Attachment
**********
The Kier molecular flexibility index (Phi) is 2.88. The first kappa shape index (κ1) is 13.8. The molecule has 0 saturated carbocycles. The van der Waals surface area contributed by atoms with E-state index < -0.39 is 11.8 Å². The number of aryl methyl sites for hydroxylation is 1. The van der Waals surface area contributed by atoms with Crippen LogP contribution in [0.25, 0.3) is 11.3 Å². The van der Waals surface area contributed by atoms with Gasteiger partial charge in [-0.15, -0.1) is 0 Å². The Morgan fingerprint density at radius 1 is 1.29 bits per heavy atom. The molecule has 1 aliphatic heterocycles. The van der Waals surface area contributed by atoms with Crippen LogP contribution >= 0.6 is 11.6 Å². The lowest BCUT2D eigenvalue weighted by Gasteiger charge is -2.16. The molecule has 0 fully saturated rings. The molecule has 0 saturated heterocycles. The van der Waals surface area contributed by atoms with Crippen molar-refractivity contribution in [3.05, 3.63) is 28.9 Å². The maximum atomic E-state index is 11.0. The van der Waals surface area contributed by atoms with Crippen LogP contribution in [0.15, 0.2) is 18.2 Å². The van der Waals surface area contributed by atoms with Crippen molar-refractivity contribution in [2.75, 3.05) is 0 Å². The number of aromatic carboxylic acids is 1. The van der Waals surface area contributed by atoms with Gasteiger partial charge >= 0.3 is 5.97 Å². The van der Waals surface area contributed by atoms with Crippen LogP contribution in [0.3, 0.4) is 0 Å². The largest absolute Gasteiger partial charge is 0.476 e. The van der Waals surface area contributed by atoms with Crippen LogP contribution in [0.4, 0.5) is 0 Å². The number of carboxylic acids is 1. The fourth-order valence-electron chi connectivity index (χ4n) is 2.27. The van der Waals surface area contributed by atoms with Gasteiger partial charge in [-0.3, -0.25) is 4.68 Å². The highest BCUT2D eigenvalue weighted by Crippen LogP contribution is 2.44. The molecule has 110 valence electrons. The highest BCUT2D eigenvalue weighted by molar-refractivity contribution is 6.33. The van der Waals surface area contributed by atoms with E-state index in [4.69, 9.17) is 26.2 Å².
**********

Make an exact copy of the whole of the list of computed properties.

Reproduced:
The Kier molecular flexibility index (Phi) is 2.88. The first kappa shape index (κ1) is 13.8. The molecule has 0 saturated carbocycles. The van der Waals surface area contributed by atoms with E-state index < -0.39 is 11.8 Å². The number of aryl methyl sites for hydroxylation is 1. The van der Waals surface area contributed by atoms with Crippen LogP contribution in [0.25, 0.3) is 11.3 Å². The van der Waals surface area contributed by atoms with Gasteiger partial charge in [-0.15, -0.1) is 0 Å². The Morgan fingerprint density at radius 1 is 1.29 bits per heavy atom. The molecule has 1 aliphatic heterocycles. The van der Waals surface area contributed by atoms with Crippen LogP contribution >= 0.6 is 11.6 Å². The lowest BCUT2D eigenvalue weighted by Gasteiger charge is -2.16. The molecule has 0 fully saturated rings. The molecule has 0 saturated heterocycles. The van der Waals surface area contributed by atoms with Crippen molar-refractivity contribution in [3.05, 3.63) is 28.9 Å². The maximum atomic E-state index is 11.0. The van der Waals surface area contributed by atoms with Crippen LogP contribution in [0.15, 0.2) is 18.2 Å². The van der Waals surface area contributed by atoms with Crippen molar-refractivity contribution in [2.75, 3.05) is 0 Å². The number of aromatic carboxylic acids is 1. The van der Waals surface area contributed by atoms with Gasteiger partial charge >= 0.3 is 5.97 Å². The van der Waals surface area contributed by atoms with Crippen LogP contribution in [0.3, 0.4) is 0 Å². The largest absolute Gasteiger partial charge is 0.476 e. The van der Waals surface area contributed by atoms with Crippen LogP contribution in [0.4, 0.5) is 0 Å². The number of carboxylic acids is 1. The fourth-order valence-electron chi connectivity index (χ4n) is 2.27. The van der Waals surface area contributed by atoms with Gasteiger partial charge in [-0.3, -0.25) is 4.68 Å². The highest BCUT2D eigenvalue weighted by Crippen LogP contribution is 2.44. The molecule has 110 valence electrons. The highest BCUT2D eigenvalue weighted by molar-refractivity contribution is 6.33. The van der Waals surface area contributed by atoms with E-state index in [4.69, 9.17) is 26.2 Å².